information about the incidents, but rather a lengthy rhetoric comment on
the incident, with the footages serving as a visual support to the points
To investigate the presence of the suggested “humanization of the
revolution15” construct, the article analyzed the content of a convenience sample of Aljazeera’s 6 O’clock news and 8 O’clock “Hasad al-Youm
(Wrap-up of the day), during the same period. The following tables and
paragraphs summarize the findings of the investigation.
The following tables summarize the findings of the analysis of the two
news genres Table 3 summarizes the content of Bushra’s “news report” about the four
deposed presidents. According to the findings, three styles of Islamic
rhetoric were used in the report: poetry, allegory and Qura’anic verses.
As shown, in the table, poetry was used 7 times, and allegory 23 times.
The “news reports” resorted to Qur’anic verses 75 times; almost double
the other two styles.
Table 3. Islamic Tones in Fawzi Bushra’s News Reports of the Arab Spring
Table 4 summarizes the reporting of news in two non-conventional
formats, namely the use of humor, and the focus of the cameras on faithbased
images during the news. The table reports the use of these two
genres in both the news and commentary or live report as 31 for
humorous images, and 32 for the faith-based images.
Table 4. Images of “Humanizing the Confrontation” in Reporting the Egyptian Revolution
These results confirm the presence of a style of news reporting that does
not match any conventional genre of news or news reports.
Advocacy Journalism in the Region: a Socio-Religious
Observation of Al-Jazeera’s coverage of the Arab spring confirms
the presence of an unconventional style of news coverage. Though the
basics of objective journalism were maintained, an inclination towards
advocate reporting was noticeable. From a mere bold but balanced
reporting of the opposition in the Tunisian case, to a clearer positiontaking
in the Egyptian, to a down-right denunciation of Qadafi in the
Libyan case, advocacy reporting developed in Al-Jazeera from one
revolution to the other.
From a western perspective, objectivity refers to a set of constructs that
include fairness, balance and impartiality among others. These constructs
are reflections of a stable environment in which the media are mirrors of
social reality; an environment that invites a fair and impartial media, and
leads to a peaceful relationship between the institutions of society. But in
places where the relationship among the social institutions is strained and
unbalanced, institutions with power deprive other institutions and
members of society at large, from every source of vigor and strength. In
such a situation, institutions of social power must stand up to their duties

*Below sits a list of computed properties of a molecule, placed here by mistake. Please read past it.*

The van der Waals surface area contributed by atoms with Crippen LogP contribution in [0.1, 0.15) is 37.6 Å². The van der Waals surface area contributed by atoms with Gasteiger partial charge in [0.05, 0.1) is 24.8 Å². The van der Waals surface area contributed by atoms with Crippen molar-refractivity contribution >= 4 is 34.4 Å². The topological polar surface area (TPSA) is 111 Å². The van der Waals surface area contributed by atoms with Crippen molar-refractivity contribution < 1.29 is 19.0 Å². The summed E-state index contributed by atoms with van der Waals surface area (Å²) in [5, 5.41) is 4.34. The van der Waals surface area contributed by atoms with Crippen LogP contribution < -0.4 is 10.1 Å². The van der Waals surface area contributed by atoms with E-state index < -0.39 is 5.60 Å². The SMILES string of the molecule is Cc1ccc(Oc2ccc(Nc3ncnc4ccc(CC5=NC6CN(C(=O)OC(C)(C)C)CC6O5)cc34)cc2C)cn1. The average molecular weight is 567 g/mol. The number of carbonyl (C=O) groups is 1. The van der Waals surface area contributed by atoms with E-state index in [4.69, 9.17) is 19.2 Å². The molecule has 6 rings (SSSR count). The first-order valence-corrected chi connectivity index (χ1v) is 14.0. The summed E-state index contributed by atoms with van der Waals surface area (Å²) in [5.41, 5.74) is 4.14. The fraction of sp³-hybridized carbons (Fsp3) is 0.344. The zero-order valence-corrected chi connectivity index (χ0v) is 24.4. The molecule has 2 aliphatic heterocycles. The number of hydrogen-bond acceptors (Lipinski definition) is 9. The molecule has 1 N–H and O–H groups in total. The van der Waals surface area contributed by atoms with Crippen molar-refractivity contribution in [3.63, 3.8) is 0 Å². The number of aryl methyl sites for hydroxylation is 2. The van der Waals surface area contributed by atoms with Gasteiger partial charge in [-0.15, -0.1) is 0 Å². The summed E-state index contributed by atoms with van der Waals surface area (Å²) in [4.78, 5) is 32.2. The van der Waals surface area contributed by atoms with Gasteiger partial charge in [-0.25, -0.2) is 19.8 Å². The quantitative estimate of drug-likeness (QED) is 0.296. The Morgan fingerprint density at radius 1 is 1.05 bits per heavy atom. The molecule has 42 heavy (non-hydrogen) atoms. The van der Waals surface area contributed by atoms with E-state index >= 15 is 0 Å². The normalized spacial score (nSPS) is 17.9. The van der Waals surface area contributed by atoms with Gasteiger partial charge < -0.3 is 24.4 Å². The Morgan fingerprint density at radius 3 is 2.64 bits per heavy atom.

of empowering the powerless and invigorating the weak. In places where
disparity in the social and political order work against the masses, the
media must act as a source of power for people; they should not remain
neutral, but must take the side of civil aspirations of the people at large.
Values of Islam dictate upon all, individuals and institutions, to stand firm
in face of injustice and tyranny. Liberty is central to Islam, for all people
were born free. Advocacy of liberty and the utterance of truth in the face
of a tyrannical ruler are Islamic to the core.
To a person who belongs to the same socio-religious context, Al-
Jazeera’s stand during the Arab Spring seems more a commitment to the
tenets of the religion and the culture; and may therefore be explained as
a pledge to the national aspirations of the people. Objectivity in the
scholastic sense may not suffice to rationalize the channel’s position; the
contextual factors may.
1 US army bombed Al-AJzeera offices in Kapool in 2003. In 2004, The British Daily Mirror reported on a memo describing George Bush’s
intentions to bomb al-Jazeera During Fallujah insurgency.
2 The most famous of these is Siebert, Peterson and Schramm’s “the Four Theories of the Press”.
3 Though it has spanned several years, the trend of criticism of western conceptualization of media theories took momentum in the
International Islamic University Malaysia (IIUM), during a famous conference under the title Islamization of the Human Sciences in 2004.
This author presented a paper on the issue in that conference. A pioneer in this respect is Professor Abdel Rahman Azze, who was affiliated to
the same university, but currently the dean of the faculty of Mass Communication in Sharjah University, UAE.
4 The author is Professor Abdel Rahman Azze. For more details and sources about the theory of media value determinism please visit:
5 Islamic sources are rampant with Qura’anic texts, and sayings and edicts of Prophet Mohamed (SAW) and the rightly guided Caliphs,
which uphold values such as speaking the truth in the face of tyrants, straightening the deviant rulers by the sword and standing up to the
injustice and tyranny of oppressors.
6 Bou Azizi’ self-emulation was reenacted by several Egyptians few weeks before the uprising in Cairo.
7 Information in the table is based on
Available: http://www.nasna.org/downloads/Advocacy_reporting_HO_notes.pdf, 25-02-2011
8 For comparison and further information on the US media coverage of the Gulf war, see the forum on Covering Iraq: American Media Vs the
world. Available: http://web.mit.edu/comm-forum/forums/covering_iraq.html
9 Description and definition of the term abound, a most common would be a “ short account of news”.
10 The popularity of these reports was discussed in an interview with the editor in another al-Jazeera program.
Please see: http://www.youtube.com/watch?v=ygORXiV2Zpw.
11 Two news reports for each revolution were extracted from al-jazeera news archives of the period provided by
al-Jazeera Center for Studies.
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13 Personal interview with Fawzi Bushra, Sunday, June 17/ 2012, Doha. Bushra is an Islamically committed
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14 For comments on Fawzi Bushra’s news reports, please visit the following YouTube footage titled (in Arabic)
A report by Fawzi Bushra on the abdication of Husni Mubarek : available at
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crying persons, humorous situations, caricatures and so on.